Try to set yourself a schedule and stick to it. If you want to schedule pins, Psarias recommends paid-for service Tailwind (opens in new tab), which also works with Instagram.

05. Include keywords in your bio and descriptions

Anagrama Pinterest

Anagrama's bio includes various keywords

If you think of Pinterest as a sort of Google for images, then it makes sense that including the right keywords will lead to more people finding your boards. To do this you can think about what sort of words people might be using to search for your content, e.g. letterpress business card, and add those words into key areas of your Pinterest profile. If you'd like to do more in-depth keyword research, you can also use tools such as Google Trends (opens in new tab) to investigate further.

Where should you add these keywords? First of all, you can optimise your bio so that people will find it, and know exactly who you are when they land on your page. Think about who might be looking at your boards, and try and curate appropriately. If you sell one thing in particular e.g. cactus prints, then include that in your bio.

You can also add keywords in the alt text of your image, in the description of your image as well as your boards. Instead of just having a board called 'design', go for something more specific – 'lino print design', for example.

06. Focus on building a following

Like most platforms, making money on Pinterest can take time. Focus first on building a following and a bespoke selection of boards that are visually appealing, and make sure that you include a link to your site where possible – as well as in your bio.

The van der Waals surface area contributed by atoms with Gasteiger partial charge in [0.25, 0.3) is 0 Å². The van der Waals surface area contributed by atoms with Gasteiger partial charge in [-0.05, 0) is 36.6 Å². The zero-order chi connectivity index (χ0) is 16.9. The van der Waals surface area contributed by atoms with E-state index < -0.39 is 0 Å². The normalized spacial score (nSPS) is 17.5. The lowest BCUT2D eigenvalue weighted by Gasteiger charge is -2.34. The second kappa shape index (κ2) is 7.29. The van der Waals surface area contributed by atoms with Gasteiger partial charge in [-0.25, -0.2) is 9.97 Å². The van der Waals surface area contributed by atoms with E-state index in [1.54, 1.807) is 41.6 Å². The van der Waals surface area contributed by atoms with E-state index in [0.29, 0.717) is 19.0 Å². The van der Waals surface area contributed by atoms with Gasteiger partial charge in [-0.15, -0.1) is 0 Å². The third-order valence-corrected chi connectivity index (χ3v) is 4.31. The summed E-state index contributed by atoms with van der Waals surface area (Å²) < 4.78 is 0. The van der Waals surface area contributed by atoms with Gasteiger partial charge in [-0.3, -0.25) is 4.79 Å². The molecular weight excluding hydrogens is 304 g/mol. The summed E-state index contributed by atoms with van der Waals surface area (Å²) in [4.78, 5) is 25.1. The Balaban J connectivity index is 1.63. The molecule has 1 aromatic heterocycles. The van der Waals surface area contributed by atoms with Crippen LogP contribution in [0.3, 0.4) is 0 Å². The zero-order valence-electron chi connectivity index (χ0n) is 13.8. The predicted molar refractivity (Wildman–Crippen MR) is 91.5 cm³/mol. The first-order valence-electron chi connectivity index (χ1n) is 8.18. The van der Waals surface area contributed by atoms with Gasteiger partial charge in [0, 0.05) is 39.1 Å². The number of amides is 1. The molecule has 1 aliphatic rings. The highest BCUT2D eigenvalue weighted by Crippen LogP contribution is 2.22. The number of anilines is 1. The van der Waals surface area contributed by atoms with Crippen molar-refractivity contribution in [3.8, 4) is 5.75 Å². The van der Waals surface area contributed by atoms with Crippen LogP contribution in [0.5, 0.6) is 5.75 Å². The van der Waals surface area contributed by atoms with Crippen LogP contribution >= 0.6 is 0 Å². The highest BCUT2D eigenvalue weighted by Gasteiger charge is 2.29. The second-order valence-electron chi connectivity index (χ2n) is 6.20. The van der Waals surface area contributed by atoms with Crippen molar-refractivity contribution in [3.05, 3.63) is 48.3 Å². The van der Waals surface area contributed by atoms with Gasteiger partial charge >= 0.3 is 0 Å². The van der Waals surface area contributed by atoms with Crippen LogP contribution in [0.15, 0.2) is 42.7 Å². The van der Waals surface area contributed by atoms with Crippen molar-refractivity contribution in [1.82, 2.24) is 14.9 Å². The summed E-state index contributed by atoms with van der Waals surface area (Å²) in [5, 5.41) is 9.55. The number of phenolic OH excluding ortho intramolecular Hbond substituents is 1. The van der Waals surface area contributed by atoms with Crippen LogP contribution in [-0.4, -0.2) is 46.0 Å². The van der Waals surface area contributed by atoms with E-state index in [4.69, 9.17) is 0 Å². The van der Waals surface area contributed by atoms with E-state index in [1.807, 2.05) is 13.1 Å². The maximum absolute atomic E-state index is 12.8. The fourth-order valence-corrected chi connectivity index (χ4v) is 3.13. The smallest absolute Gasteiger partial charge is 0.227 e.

"Do not try to make money out of it, be yourself and touch people with your personality and money will come," says Barral. "Share your world, and your creations, as everything is linked." 

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Rosie Hilder is Creative Bloq's Deputy Editor. After beginning her career in journalism in Argentina – where her blogging prowess led her to become Deputy Editor of Time Out Buenos Aires – she moved back to the UK and joined Future Plc in 2016. Since then, she's worked as Operations Editor on art and design magazines, including Computer Arts, 3D World and Paint & Draw, and got the 'Apple bug' when working on US title, Mac|Life. In 2018, she left the world of print behind and moved to Creative Bloq, where she helps take care of the daily management of the site, including growing the site's reach through trying to please the Google Gods, getting involved in events, such as judging the Brand Impact Awards, and helping make sure its content serves its readers as best it can. Her interests lie in branding and illustration, tech and sexism, and plenty more in-between.